With the help of a corrupt lawyer, Pellegrini strategically plots his way towards "rehabilitation." According to Italian law, Pellegrini will be considered fully rehabilitated if he lives the respectable life of a model citizen for a period of five years. But this new life means that Pellegrini is now slightly higher on the food chain, and he has criminal opportunities that were not open to him before. Pellegrini rather likes his new life, and when his past comes back to haunt him, he's prepared to do whatever is necessary to preserve it. It's Pellegrini's savvy ability to morph that makes this book such a phenomenal, riveting read. His strategic thinking--unfettered by morality and emotion--kept this reader eagerly turning pages until this astonishingly dark novel's nihilistic conclusion.

  • Amazon readers rating: from 10 reviews

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About the Author:

Massimo CarlottoMassimo Carlotto was born in 1956 in North Eastern Italy. At the age of thirteen he got interested in far-left politics, becoming an activist with Lotta Continua and getting involved in investigative and counter-information work. In 1976, after discovering the body of an acquaintance who had been brutally murdered, he was falsely accused of the murder, arrested and put on trial. Acquitted and then convicted (there is no double-jeopardy law in Italy), Massimo, on the advice of his lawyers, fled abroad to avoid imprisonment.

From 1982 to 1985, Massimo Carlotto lived under a series of borrowed identities in Paris and then moved to South America. During these years of exile he was supported and sheltered by the international community of political refugees and assisted financially by his family.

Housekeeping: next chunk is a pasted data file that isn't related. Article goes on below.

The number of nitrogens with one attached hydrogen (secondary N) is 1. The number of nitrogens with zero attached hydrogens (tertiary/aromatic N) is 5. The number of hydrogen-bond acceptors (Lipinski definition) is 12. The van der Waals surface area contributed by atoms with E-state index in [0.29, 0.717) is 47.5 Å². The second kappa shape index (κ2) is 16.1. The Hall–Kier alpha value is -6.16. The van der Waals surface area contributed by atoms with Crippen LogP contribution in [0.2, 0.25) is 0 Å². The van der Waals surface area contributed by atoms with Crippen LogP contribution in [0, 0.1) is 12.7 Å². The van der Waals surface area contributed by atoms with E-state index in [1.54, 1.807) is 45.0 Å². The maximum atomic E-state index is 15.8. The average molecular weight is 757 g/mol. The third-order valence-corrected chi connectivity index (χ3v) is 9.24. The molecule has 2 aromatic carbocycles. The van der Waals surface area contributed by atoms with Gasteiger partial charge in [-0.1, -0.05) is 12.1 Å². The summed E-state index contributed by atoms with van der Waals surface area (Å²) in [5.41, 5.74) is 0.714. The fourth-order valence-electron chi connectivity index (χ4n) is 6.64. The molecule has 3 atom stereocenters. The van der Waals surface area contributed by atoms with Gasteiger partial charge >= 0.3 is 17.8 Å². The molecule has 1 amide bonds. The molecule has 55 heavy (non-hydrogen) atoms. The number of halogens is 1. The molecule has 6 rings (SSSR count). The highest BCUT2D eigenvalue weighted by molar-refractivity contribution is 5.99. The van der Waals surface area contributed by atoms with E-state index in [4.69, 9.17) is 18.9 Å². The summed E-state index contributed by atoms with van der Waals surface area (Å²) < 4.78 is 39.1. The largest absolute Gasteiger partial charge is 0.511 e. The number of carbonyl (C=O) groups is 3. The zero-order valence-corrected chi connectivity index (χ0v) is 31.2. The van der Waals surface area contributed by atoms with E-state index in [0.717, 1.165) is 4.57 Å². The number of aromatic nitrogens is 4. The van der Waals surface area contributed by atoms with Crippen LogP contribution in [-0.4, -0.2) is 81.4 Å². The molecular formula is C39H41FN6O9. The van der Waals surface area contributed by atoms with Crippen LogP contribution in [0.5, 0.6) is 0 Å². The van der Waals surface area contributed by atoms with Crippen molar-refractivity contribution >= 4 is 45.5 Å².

He worked in a number of capacities (pizzaiolo, translator, academic researcher) whenever he was able. In Mexico, he was betrayed by a lawyer, underwent torture following a case of mistaken identity, and then returned to Italy and to prison.

In 1986, Massimo Carlotto became the focus of an international defence campaign that won wide backing: the South American novelist Jorge Amado and the eminent Italian philosopher Norberto Bobbio were among his supporters. In 1993 he was finally released from prison with a pardon from the President of Italy. He had been tried a total of eleven times and had amassed 96 kilos of court proceedings.

After his release, Massimo turned to writing. His first and most autobiographical novel, Il fuggiasco (Fugitive) relates the almost eighteen years between his arrest and his presidential pardon. A film version of Il fuggiasco, directed by Andrea Manni and starring Daniele Liotti, was released in 2003. It has won many awards.

He lives just outside Cagliari (Sardinia) with his wife and child. About Us | Subscribe | Review Team | History | ©1998-2014